A generation before the rise of talk radio and hosts like Rush Limbaugh, there was another wave of right‐wing radio. But the reason why few remember them is that they were the target of a hugely successful government censorship campaign implemented by President John F. Kennedy using IRS audits and the FCC’s “Fairness Doctrine.”
But as our host, Paul Matzko—whose book on the subject comes out next week—this isn’t just a question of history. Today, there is a growing, bi‐partisan push for government regulation of the internet that resembles the way the State regulated radio in the 1960s and which could just as easily be hijacked in order to advance partisan interests.
00:04 Paul Matzko: Welcome to Building Tomorrow, a show about what a free and fair future might look like, and how we can get there. Today, however, we’re going to go back to the past, albeit a past that can help us prepare for what’s on the horizon. The internet regulation, the unchecked imploded executive branch of government, and the promise and perils of new forms of media. So which fascinating guest are we gonna have on to cover that terrain? It’s me, c’est moi. So before I came to Cato, I was an academic historian studying the origins of modern American conservatism. And I’m happy to announce that a book that I spent the better part of a decade writing, it’s being released next week, June 16th, by Oxford University Press. The title is, “The Radio Right: How a Band of Broadcasters Took on the Federal Government and Built the Modern Conservative Movement.” And I’ll put a link in the notes if you’re interested in getting a copy. So let me start the stage. And I’m gonna give you kind of a summary of, I think, the highlights of the book, especially in terms of its use of technology and the kind of politics, the regulatory politics around radio in the 1960s, and then I’m gonna give you five morals of the story, things that apply to today and to the future. So if you’re not interested in the actual story, you can skip ahead, though it’ll obviously will provide context for what the heck I’m talking about in the last half.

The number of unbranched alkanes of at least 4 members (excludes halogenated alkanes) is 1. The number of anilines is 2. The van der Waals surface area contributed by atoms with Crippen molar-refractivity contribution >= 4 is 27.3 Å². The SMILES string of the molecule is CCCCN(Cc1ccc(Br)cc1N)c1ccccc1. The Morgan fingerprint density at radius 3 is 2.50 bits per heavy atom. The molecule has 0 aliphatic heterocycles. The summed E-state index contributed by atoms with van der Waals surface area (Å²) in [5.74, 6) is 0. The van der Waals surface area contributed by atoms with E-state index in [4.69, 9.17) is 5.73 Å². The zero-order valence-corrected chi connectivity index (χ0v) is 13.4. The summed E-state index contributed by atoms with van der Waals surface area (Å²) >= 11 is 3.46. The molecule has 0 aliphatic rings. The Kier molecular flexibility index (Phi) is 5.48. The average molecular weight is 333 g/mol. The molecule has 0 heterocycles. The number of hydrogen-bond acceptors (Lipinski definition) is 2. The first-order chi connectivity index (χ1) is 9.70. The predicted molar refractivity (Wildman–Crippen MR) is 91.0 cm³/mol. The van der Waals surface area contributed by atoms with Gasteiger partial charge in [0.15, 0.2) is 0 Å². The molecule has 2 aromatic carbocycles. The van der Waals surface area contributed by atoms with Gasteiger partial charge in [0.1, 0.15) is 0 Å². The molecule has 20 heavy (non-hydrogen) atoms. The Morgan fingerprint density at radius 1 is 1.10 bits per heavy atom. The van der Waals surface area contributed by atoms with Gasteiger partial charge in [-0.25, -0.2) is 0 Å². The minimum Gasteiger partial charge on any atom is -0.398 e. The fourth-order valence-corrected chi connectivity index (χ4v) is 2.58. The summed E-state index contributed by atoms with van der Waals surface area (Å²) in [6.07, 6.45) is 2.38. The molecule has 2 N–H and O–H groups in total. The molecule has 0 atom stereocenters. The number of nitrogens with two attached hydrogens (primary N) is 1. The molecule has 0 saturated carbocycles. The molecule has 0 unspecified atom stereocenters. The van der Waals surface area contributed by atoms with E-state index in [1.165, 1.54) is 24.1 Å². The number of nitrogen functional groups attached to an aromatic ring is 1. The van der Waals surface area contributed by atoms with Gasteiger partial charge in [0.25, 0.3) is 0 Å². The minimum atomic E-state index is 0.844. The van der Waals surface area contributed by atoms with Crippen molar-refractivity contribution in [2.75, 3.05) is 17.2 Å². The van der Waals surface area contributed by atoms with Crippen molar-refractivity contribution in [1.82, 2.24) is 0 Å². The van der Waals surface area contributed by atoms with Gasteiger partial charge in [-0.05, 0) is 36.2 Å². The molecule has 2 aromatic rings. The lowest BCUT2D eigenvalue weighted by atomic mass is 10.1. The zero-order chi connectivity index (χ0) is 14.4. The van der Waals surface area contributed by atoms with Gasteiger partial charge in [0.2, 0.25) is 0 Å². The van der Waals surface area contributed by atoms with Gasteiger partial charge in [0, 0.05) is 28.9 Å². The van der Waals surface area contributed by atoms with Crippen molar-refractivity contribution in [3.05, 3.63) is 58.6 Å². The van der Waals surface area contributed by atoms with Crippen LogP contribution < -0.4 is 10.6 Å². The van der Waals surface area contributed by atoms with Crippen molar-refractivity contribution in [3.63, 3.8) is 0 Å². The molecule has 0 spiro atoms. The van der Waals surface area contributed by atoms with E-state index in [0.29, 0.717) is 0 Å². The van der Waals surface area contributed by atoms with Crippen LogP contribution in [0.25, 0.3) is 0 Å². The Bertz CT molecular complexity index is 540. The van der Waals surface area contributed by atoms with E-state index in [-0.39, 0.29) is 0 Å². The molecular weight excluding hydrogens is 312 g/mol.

01:29 Paul Matzko: Okay, cast your minds back to the post‐World War II period; late 1940s, early 1950s. What was true of media, broadcast media at the time, was that radio was the king until suddenly it wasn’t. For the 1930s, the 1940s, and into the 1950s, most radio stations were part of network radio. The big companies, your CBSs, your NBCs, headquartered in New York City, controlling hundreds or thousands of radio stations across the country. Very little radio is independent of network control by the 1940s. But with the rise of television in the late ’40s and into the ’50s, the big networks were starting a shift to their attention and shift where they were spending capital. They’re not interested in acquiring new radio stations as much as they’re interested in acquiring television stations, and that’s where advertising money is shifting as well. So television is the future of network broadcasting, but radio still exists. Not only does it still exist, it’s still growing; new station licenses are being issued, there’s twice as many as there were just a few years before. By the mid‐1950s, it grows to quadruple the number within a decade or so.